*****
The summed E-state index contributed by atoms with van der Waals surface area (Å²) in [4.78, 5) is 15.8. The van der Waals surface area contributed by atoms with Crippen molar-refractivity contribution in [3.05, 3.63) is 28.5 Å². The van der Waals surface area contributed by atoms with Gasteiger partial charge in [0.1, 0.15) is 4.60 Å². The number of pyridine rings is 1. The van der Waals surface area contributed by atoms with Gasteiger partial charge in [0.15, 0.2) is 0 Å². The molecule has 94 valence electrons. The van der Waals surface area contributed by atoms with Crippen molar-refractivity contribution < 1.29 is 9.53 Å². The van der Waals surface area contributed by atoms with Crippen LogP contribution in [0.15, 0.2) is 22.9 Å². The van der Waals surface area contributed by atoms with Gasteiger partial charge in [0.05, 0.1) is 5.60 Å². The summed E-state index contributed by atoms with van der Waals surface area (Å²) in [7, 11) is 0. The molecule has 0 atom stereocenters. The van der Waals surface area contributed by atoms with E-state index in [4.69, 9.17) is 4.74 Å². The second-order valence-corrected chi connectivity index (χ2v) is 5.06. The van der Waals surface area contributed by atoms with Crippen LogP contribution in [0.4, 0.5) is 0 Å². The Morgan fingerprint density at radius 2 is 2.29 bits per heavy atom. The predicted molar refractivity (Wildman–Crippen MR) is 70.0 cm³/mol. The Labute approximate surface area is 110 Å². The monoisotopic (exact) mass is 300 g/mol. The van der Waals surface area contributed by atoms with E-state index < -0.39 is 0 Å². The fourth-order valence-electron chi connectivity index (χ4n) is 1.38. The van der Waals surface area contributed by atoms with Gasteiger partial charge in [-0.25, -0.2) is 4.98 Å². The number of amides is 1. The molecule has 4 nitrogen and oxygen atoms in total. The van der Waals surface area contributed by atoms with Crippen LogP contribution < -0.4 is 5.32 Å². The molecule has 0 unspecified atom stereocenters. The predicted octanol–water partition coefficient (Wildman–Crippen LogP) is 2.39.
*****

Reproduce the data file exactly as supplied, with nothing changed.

The summed E-state index contributed by atoms with van der Waals surface area (Å²) in [4.78, 5) is 15.8. The van der Waals surface area contributed by atoms with Crippen molar-refractivity contribution in [3.05, 3.63) is 28.5 Å². The van der Waals surface area contributed by atoms with Gasteiger partial charge in [0.1, 0.15) is 4.60 Å². The number of pyridine rings is 1. The van der Waals surface area contributed by atoms with Gasteiger partial charge in [0.15, 0.2) is 0 Å². The molecule has 94 valence electrons. The van der Waals surface area contributed by atoms with Crippen molar-refractivity contribution < 1.29 is 9.53 Å². The van der Waals surface area contributed by atoms with Crippen LogP contribution in [0.15, 0.2) is 22.9 Å². The van der Waals surface area contributed by atoms with Gasteiger partial charge in [0.05, 0.1) is 5.60 Å². The summed E-state index contributed by atoms with van der Waals surface area (Å²) in [7, 11) is 0. The molecule has 0 atom stereocenters. The van der Waals surface area contributed by atoms with E-state index in [4.69, 9.17) is 4.74 Å². The second-order valence-corrected chi connectivity index (χ2v) is 5.06. The van der Waals surface area contributed by atoms with Crippen LogP contribution in [0.4, 0.5) is 0 Å². The Morgan fingerprint density at radius 2 is 2.29 bits per heavy atom. The predicted molar refractivity (Wildman–Crippen MR) is 70.0 cm³/mol. The Labute approximate surface area is 110 Å². The monoisotopic (exact) mass is 300 g/mol. The van der Waals surface area contributed by atoms with E-state index < -0.39 is 0 Å². The fourth-order valence-electron chi connectivity index (χ4n) is 1.38. The van der Waals surface area contributed by atoms with Gasteiger partial charge in [-0.25, -0.2) is 4.98 Å². The number of amides is 1. The molecule has 4 nitrogen and oxygen atoms in total. The van der Waals surface area contributed by atoms with Crippen LogP contribution < -0.4 is 5.32 Å². The molecule has 0 unspecified atom stereocenters. The predicted octanol–water partition coefficient (Wildman–Crippen LogP) is 2.39.